How To Support Your Endocannabinoid System
Cannabis is currently the only known plant that produces cannabinoids. This includes the psychoactive THC and cannabidiol (CBD), which does not get you high, and is quickly rising in popularity. These two cannabinoids work with what's called the endocannabinoid system or the ECS, but cannabis isn't the only supplement that interacts with your endocannabinoid system.
The ECS is an important communication network in the body. In various ways, the ECS delivers the signaling mechanisms that allow the body and the brain to synchronize. With the assistance of the ECS, the body and the brain can coordinate in response to their setting.
The ECS includes endocannabinoids, which are small signaling molecules, as well as the cell receptors with which they connect.
Cannabinoid receptors are found on almost every one of your body's organs. They're also present on immune cells, navigating your body's response to illness. This means that an imbalance in your body's ECS can have wide-ranging health effects.
Both diet and lifestyle are major influences on the overall health of your ECS. Below are three ways to support the endocannabinoid system to ensure that your ECS is healthy and thriving:
Have you ever felt the "runner's high?" For years it was widely speculated that endorphins were thought to be the culprit. However, evidence shows support that exercise increases the production of an endocannabinoid called anandamide, otherwise known as "the bliss molecule."
Exercise and physical activity are the best ways to enhance the ECS.
Increase Your Healthy Fats
Physical activity releases endocannabinoids, but diet is also very important for producing these molecules. Endocannabinoids are products of fat. This means that consuming more healthy fats is vital for the health of the ECS as a whole.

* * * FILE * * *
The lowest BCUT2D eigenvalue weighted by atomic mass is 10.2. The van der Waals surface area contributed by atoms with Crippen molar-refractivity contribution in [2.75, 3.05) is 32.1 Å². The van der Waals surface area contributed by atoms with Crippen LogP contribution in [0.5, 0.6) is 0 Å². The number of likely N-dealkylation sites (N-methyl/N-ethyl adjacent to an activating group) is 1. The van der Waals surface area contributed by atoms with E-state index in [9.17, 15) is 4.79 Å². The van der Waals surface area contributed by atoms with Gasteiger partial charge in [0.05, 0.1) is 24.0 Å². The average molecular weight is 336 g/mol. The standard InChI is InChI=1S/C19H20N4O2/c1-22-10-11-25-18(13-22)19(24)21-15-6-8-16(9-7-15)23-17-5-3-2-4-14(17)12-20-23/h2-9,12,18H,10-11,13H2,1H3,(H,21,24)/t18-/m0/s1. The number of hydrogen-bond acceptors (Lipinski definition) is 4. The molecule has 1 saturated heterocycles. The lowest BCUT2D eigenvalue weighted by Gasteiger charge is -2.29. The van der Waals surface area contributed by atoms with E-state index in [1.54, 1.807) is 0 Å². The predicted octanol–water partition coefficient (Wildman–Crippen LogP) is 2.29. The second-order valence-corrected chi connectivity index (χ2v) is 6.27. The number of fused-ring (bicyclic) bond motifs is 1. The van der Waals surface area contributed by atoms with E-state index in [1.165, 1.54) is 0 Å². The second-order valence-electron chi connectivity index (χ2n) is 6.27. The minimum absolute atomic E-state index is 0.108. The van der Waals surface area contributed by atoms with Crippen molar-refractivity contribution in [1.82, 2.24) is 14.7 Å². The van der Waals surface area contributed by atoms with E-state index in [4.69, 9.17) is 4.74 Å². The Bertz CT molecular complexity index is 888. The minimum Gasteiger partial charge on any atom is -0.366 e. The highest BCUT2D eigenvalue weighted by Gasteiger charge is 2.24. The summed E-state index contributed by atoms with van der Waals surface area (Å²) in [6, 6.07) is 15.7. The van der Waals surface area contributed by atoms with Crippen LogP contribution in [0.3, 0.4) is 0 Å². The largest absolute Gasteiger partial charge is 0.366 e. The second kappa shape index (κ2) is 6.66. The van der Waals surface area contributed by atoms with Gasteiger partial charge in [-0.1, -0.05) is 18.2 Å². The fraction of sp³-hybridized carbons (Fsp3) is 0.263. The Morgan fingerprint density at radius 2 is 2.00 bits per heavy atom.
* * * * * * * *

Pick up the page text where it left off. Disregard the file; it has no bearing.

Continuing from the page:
Polyunsaturated fats have shown to be especially beneficial for the endocannabinoid system, particularly omega-3 and omega-6 essential fatty acids.
The two chief endocannabinoids are derivatives of dietary omega-6 fatty acids. These fatty acids are primarily found in eggs, whole grains, poultry, hemp, and seed oils.
Sources of omega-3 fatty acids include fish, algae, pasture-raised eggs, shellfish, flaxseed, hemp, and walnuts. Omega-3s found in fish and algae are easier for the human body to metabolize than those found in seeds and nuts.
Food and exercise are the two principal ways to improve your ECS. However, in order to properly digest your food, it's important to reduce anxiety.
When your body is in a "fight or flight" state, digestion and immune function tend to slow down. So not only are you less apt to fully process your nutrients from food, but you also open yourself up to infection, which throws your whole body out of whack.
Whether it's stresses related to the office or you're simply managing the anxiety that comes from fighting a chronic health condition, utilizing stress management techniques is fundamental for the health of your body as a whole.
The following are some simple methods that are known to reduce stress:
Taking slow and deep breaths